Financial attitudes shift in response to credit crunch
Major life changes are causing people to alter their attitude to savings and finances, after a survey revealed people were becoming less tolerant of debt and less likely to trust people with their money.
The survey from online stockbrokers Selftrade found half of adults had been forced to change plans for their finances in the last year, with 87 per cent of those changes prompted by a major life event.
These events included relationship breakdowns, going back into education, paying off debts, starting a family or changes associated with the economic downturn such as redundancy.
The results from over 2,000 UK adults showed 45 per cent were now more careful about getting in to debt, with 28 per cent of people concertedly trying to live within their means.
Around 30 per cent of people reported they were saving in case of financial emergency, while 21 per cent were making sure they saved money before purchasing an item.
These trends were particularly pronounced for people who had been made redundant, with this group the most likely to be concerned for their financial security. People who had recently paid back their debts were most likely to be living within their means.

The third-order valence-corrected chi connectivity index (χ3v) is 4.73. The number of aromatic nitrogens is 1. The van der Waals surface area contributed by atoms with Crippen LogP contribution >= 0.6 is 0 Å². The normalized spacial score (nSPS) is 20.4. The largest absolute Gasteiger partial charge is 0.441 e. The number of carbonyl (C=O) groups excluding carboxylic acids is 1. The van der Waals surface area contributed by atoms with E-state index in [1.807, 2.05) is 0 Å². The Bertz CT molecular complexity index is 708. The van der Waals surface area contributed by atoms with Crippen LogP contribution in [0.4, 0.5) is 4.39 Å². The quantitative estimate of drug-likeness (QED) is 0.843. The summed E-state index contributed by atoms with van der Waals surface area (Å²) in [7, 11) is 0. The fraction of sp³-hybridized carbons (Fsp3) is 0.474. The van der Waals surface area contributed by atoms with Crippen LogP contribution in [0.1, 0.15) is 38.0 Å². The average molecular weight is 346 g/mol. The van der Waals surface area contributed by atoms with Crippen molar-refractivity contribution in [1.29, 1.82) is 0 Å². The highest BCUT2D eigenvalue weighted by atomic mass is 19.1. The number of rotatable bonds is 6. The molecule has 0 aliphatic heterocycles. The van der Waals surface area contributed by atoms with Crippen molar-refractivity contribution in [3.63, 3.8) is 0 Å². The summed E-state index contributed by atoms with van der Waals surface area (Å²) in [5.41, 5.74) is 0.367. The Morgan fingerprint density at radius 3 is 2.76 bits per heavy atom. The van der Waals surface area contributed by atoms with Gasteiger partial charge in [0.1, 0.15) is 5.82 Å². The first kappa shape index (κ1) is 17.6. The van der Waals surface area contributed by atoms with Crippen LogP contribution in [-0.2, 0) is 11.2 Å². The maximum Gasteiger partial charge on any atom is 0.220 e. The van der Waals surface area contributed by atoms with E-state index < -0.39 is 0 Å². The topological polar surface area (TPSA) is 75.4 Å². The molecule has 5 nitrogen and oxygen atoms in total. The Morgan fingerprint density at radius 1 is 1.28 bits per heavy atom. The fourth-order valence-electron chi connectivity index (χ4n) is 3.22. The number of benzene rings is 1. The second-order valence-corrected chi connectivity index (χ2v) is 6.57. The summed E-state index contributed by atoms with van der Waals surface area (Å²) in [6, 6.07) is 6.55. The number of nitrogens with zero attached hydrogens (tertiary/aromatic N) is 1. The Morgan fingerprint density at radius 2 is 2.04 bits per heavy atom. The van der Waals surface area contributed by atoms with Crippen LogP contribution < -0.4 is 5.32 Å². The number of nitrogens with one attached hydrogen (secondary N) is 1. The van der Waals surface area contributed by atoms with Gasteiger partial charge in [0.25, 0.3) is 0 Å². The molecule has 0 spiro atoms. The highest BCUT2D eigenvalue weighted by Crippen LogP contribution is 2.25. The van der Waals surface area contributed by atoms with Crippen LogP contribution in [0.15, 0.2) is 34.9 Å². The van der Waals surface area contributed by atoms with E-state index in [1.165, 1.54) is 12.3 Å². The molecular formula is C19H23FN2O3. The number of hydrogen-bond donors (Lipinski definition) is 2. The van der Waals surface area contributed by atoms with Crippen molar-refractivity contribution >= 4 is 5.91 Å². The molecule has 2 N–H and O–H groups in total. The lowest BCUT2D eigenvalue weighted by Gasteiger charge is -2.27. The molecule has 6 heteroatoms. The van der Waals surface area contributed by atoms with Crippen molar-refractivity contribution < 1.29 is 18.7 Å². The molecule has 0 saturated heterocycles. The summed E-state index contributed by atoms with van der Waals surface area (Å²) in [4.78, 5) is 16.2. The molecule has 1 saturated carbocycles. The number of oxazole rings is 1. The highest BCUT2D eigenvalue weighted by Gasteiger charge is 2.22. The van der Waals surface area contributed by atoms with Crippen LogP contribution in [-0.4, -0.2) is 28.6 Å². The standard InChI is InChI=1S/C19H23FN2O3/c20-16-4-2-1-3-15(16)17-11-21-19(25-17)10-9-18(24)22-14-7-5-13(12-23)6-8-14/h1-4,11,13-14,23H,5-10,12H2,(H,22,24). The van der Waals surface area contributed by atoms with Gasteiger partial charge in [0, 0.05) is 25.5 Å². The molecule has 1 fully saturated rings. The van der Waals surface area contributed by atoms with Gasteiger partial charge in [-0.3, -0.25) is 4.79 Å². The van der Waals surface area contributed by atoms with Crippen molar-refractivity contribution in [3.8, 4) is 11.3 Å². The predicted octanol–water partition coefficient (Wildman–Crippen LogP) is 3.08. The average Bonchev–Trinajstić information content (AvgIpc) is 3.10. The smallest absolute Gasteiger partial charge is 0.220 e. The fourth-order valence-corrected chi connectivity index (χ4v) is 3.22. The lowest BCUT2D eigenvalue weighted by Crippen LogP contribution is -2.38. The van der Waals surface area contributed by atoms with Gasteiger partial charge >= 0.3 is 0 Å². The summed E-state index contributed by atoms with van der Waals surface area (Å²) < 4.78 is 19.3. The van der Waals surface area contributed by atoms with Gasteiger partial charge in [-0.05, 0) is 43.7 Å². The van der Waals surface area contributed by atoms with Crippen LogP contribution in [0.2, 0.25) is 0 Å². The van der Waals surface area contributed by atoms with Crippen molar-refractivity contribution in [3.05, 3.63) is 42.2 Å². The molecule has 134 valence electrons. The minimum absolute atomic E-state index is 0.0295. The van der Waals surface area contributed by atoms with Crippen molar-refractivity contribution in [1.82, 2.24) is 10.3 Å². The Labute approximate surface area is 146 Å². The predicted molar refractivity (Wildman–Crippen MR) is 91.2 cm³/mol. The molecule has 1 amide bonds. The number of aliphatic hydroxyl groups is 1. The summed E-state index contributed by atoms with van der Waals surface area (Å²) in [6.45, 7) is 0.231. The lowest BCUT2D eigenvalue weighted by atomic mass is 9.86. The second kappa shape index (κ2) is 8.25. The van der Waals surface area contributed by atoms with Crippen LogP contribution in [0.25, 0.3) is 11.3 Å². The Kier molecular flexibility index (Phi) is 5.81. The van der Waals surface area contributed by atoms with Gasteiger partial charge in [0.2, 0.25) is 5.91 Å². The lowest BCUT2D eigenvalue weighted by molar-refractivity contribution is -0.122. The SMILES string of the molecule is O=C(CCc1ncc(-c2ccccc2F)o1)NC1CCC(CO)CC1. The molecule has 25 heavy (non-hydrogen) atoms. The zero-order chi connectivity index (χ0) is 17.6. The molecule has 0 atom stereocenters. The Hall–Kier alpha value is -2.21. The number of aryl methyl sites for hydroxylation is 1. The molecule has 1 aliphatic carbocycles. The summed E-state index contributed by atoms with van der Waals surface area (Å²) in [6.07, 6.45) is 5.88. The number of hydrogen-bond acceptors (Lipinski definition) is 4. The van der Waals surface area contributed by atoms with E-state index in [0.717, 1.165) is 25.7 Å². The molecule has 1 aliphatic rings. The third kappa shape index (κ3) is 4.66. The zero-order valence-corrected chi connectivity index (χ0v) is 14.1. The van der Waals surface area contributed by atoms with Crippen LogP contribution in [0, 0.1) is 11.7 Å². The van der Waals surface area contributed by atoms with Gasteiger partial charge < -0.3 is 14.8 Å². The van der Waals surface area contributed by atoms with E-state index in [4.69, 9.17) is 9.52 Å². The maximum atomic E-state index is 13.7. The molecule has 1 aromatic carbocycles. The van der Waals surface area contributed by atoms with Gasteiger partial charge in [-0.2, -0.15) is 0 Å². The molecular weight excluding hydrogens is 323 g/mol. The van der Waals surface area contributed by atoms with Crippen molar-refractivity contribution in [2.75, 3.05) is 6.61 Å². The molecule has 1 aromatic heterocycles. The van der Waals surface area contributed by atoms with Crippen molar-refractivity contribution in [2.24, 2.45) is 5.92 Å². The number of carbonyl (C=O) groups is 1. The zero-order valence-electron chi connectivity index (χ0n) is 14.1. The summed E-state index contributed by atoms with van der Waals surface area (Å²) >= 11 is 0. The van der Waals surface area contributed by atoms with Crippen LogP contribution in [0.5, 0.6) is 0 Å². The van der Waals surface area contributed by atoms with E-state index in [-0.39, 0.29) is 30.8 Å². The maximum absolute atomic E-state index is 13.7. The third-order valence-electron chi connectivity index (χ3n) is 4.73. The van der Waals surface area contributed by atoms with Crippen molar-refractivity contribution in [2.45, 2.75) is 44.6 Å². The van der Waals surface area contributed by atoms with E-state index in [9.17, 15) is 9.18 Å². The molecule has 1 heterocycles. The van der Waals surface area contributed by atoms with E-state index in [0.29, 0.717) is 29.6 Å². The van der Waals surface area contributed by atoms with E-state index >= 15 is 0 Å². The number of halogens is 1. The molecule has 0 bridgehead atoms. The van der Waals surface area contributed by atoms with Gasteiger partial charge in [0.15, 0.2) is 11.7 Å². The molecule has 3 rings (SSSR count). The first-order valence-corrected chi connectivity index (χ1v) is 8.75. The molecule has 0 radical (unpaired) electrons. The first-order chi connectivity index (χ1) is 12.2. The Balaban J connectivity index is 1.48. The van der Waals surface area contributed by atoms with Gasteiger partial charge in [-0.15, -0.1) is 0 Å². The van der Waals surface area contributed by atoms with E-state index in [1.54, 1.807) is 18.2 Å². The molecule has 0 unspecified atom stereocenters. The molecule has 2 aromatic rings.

Dr Stephen Barber, head of research at Selftrade, said: "There is clear evidence from our data to suggest a financial mind shift is taking place. Brits are becoming intolerant to debt and are sacrificing the lure of instant gratification for long term goals and these are all prerequisites for a genuine savings culture returning to Britain.
"Second, it is clear from our research that attitudes to money do not remain constant during adult life. Almost one in two adults have experienced a Plan B - the need to re-plan life in response to major and unexpected event or incident.
"As people go through such experiences, the slate is wiped clean and they re-focus and re-plan their life and goals and their financial priorities change to reflect this."